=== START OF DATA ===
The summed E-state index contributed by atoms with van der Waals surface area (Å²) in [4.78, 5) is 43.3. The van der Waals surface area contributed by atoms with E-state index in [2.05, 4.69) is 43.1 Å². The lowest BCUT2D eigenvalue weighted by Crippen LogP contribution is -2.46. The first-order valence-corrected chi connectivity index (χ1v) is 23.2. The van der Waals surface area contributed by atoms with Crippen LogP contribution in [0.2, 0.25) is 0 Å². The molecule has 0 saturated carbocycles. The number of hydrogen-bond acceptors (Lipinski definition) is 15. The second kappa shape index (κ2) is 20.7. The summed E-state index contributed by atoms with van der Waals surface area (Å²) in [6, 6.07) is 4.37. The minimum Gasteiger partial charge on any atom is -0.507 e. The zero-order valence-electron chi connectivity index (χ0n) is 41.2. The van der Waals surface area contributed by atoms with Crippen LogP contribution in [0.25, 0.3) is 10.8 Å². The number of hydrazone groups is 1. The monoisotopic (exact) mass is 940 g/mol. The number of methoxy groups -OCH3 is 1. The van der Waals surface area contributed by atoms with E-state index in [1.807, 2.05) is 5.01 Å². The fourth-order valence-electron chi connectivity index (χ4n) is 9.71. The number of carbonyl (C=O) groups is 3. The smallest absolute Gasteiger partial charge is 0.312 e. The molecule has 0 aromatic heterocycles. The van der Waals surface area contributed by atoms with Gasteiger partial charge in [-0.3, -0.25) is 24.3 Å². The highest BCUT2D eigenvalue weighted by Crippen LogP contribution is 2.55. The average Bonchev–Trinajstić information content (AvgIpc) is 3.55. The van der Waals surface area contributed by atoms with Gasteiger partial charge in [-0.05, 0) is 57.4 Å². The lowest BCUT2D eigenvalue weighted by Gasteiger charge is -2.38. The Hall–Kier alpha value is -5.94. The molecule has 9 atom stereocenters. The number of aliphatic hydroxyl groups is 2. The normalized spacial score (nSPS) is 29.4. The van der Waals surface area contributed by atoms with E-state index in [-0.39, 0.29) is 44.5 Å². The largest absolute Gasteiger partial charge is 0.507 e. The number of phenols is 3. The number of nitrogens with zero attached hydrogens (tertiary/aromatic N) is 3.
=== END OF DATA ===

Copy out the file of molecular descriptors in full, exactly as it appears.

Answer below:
The summed E-state index contributed by atoms with van der Waals surface area (Å²) in [4.78, 5) is 43.3. The van der Waals surface area contributed by atoms with E-state index in [2.05, 4.69) is 43.1 Å². The lowest BCUT2D eigenvalue weighted by Crippen LogP contribution is -2.46. The first-order valence-corrected chi connectivity index (χ1v) is 23.2. The van der Waals surface area contributed by atoms with Crippen LogP contribution in [0.2, 0.25) is 0 Å². The molecule has 0 saturated carbocycles. The number of hydrogen-bond acceptors (Lipinski definition) is 15. The second kappa shape index (κ2) is 20.7. The summed E-state index contributed by atoms with van der Waals surface area (Å²) in [6, 6.07) is 4.37. The minimum Gasteiger partial charge on any atom is -0.507 e. The zero-order valence-electron chi connectivity index (χ0n) is 41.2. The van der Waals surface area contributed by atoms with Crippen LogP contribution in [0.25, 0.3) is 10.8 Å². The number of hydrazone groups is 1. The monoisotopic (exact) mass is 940 g/mol. The number of methoxy groups -OCH3 is 1. The van der Waals surface area contributed by atoms with E-state index in [1.807, 2.05) is 5.01 Å². The fourth-order valence-electron chi connectivity index (χ4n) is 9.71. The number of carbonyl (C=O) groups is 3. The smallest absolute Gasteiger partial charge is 0.312 e. The molecule has 0 aromatic heterocycles. The van der Waals surface area contributed by atoms with Gasteiger partial charge in [-0.3, -0.25) is 24.3 Å². The highest BCUT2D eigenvalue weighted by Crippen LogP contribution is 2.55. The average Bonchev–Trinajstić information content (AvgIpc) is 3.55. The van der Waals surface area contributed by atoms with Gasteiger partial charge in [-0.05, 0) is 57.4 Å². The lowest BCUT2D eigenvalue weighted by Gasteiger charge is -2.38. The Hall–Kier alpha value is -5.94. The molecule has 9 atom stereocenters. The number of aliphatic hydroxyl groups is 2. The normalized spacial score (nSPS) is 29.4. The van der Waals surface area contributed by atoms with E-state index in [-0.39, 0.29) is 44.5 Å². The largest absolute Gasteiger partial charge is 0.507 e. The number of phenols is 3. The number of nitrogens with zero attached hydrogens (tertiary/aromatic N) is 3.